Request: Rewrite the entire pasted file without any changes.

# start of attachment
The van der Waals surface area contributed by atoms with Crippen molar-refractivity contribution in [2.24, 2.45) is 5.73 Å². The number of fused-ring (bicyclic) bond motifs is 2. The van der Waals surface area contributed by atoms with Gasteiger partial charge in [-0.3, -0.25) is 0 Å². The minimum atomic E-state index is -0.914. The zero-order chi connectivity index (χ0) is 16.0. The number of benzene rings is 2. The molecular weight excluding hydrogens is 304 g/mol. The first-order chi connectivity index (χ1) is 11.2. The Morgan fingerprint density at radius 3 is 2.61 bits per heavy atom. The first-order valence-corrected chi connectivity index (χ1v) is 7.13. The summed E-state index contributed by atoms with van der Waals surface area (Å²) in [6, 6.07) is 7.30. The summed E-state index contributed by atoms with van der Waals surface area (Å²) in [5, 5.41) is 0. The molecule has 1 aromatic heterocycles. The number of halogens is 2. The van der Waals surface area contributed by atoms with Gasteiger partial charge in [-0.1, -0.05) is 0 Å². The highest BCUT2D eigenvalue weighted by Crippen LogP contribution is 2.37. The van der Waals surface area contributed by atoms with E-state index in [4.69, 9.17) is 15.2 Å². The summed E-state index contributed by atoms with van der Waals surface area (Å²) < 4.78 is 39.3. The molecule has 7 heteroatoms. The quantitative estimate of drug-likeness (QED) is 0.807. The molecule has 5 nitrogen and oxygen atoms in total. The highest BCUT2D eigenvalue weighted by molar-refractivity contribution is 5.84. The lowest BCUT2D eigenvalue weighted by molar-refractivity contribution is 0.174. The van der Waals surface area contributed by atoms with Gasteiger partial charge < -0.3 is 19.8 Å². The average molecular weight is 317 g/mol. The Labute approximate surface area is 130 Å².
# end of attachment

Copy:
The van der Waals surface area contributed by atoms with Crippen molar-refractivity contribution in [2.24, 2.45) is 5.73 Å². The number of fused-ring (bicyclic) bond motifs is 2. The van der Waals surface area contributed by atoms with Gasteiger partial charge in [-0.3, -0.25) is 0 Å². The minimum atomic E-state index is -0.914. The zero-order chi connectivity index (χ0) is 16.0. The number of benzene rings is 2. The molecular weight excluding hydrogens is 304 g/mol. The first-order chi connectivity index (χ1) is 11.2. The Morgan fingerprint density at radius 3 is 2.61 bits per heavy atom. The first-order valence-corrected chi connectivity index (χ1v) is 7.13. The summed E-state index contributed by atoms with van der Waals surface area (Å²) in [6, 6.07) is 7.30. The summed E-state index contributed by atoms with van der Waals surface area (Å²) in [5, 5.41) is 0. The molecule has 1 aromatic heterocycles. The number of halogens is 2. The van der Waals surface area contributed by atoms with Gasteiger partial charge in [-0.1, -0.05) is 0 Å². The highest BCUT2D eigenvalue weighted by Crippen LogP contribution is 2.37. The van der Waals surface area contributed by atoms with E-state index in [4.69, 9.17) is 15.2 Å². The summed E-state index contributed by atoms with van der Waals surface area (Å²) < 4.78 is 39.3. The molecule has 7 heteroatoms. The quantitative estimate of drug-likeness (QED) is 0.807. The molecule has 5 nitrogen and oxygen atoms in total. The highest BCUT2D eigenvalue weighted by molar-refractivity contribution is 5.84. The lowest BCUT2D eigenvalue weighted by molar-refractivity contribution is 0.174. The van der Waals surface area contributed by atoms with Gasteiger partial charge < -0.3 is 19.8 Å². The average molecular weight is 317 g/mol. The Labute approximate surface area is 130 Å².